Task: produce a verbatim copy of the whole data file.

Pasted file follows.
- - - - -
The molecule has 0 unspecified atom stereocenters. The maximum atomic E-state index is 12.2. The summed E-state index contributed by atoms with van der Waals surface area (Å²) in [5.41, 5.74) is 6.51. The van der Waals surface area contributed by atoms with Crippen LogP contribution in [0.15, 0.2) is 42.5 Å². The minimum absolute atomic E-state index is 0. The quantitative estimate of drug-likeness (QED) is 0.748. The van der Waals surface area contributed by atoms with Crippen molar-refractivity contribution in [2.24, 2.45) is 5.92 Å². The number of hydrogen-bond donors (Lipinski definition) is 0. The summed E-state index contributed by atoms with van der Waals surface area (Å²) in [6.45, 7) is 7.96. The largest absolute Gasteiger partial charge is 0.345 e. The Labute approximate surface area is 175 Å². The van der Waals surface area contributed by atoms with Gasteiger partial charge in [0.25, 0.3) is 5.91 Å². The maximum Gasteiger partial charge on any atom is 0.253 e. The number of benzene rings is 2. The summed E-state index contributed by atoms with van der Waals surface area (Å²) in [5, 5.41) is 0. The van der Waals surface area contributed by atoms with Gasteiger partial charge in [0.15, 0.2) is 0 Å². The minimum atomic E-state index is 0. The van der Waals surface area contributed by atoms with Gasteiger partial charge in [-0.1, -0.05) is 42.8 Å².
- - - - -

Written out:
The molecule has 0 unspecified atom stereocenters. The maximum atomic E-state index is 12.2. The summed E-state index contributed by atoms with van der Waals surface area (Å²) in [5.41, 5.74) is 6.51. The van der Waals surface area contributed by atoms with Crippen LogP contribution in [0.15, 0.2) is 42.5 Å². The minimum absolute atomic E-state index is 0. The quantitative estimate of drug-likeness (QED) is 0.748. The van der Waals surface area contributed by atoms with Crippen molar-refractivity contribution in [2.24, 2.45) is 5.92 Å². The number of hydrogen-bond donors (Lipinski definition) is 0. The summed E-state index contributed by atoms with van der Waals surface area (Å²) in [6.45, 7) is 7.96. The largest absolute Gasteiger partial charge is 0.345 e. The Labute approximate surface area is 175 Å². The van der Waals surface area contributed by atoms with Gasteiger partial charge in [0.25, 0.3) is 5.91 Å². The maximum Gasteiger partial charge on any atom is 0.253 e. The number of benzene rings is 2. The summed E-state index contributed by atoms with van der Waals surface area (Å²) in [5, 5.41) is 0. The van der Waals surface area contributed by atoms with Gasteiger partial charge in [0.15, 0.2) is 0 Å². The minimum atomic E-state index is 0. The van der Waals surface area contributed by atoms with Gasteiger partial charge in [-0.1, -0.05) is 42.8 Å².